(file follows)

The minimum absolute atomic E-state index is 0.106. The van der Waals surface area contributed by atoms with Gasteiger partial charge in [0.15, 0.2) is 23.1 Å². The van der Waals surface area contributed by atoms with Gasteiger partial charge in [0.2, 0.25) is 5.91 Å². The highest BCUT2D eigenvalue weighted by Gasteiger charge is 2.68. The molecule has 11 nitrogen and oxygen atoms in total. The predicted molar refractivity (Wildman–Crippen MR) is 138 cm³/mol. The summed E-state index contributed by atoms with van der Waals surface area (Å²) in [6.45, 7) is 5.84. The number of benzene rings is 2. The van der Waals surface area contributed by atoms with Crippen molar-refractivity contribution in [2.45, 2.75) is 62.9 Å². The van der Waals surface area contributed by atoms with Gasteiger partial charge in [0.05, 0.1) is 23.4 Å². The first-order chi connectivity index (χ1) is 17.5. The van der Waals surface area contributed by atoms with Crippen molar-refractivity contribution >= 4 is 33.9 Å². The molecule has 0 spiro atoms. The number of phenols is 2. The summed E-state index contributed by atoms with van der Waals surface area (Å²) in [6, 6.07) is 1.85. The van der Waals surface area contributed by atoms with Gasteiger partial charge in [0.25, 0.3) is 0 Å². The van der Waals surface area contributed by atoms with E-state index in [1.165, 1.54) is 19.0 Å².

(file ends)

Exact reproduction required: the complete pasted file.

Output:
The minimum absolute atomic E-state index is 0.106. The van der Waals surface area contributed by atoms with Gasteiger partial charge in [0.15, 0.2) is 23.1 Å². The van der Waals surface area contributed by atoms with Gasteiger partial charge in [0.2, 0.25) is 5.91 Å². The highest BCUT2D eigenvalue weighted by Gasteiger charge is 2.68. The molecule has 11 nitrogen and oxygen atoms in total. The predicted molar refractivity (Wildman–Crippen MR) is 138 cm³/mol. The summed E-state index contributed by atoms with van der Waals surface area (Å²) in [6.45, 7) is 5.84. The number of benzene rings is 2. The van der Waals surface area contributed by atoms with Crippen molar-refractivity contribution in [2.45, 2.75) is 62.9 Å². The van der Waals surface area contributed by atoms with Gasteiger partial charge in [0.05, 0.1) is 23.4 Å². The first-order chi connectivity index (χ1) is 17.5. The van der Waals surface area contributed by atoms with Crippen molar-refractivity contribution >= 4 is 33.9 Å². The molecule has 0 spiro atoms. The number of phenols is 2. The summed E-state index contributed by atoms with van der Waals surface area (Å²) in [6, 6.07) is 1.85. The van der Waals surface area contributed by atoms with Gasteiger partial charge in [0.25, 0.3) is 0 Å². The van der Waals surface area contributed by atoms with E-state index in [1.165, 1.54) is 19.0 Å².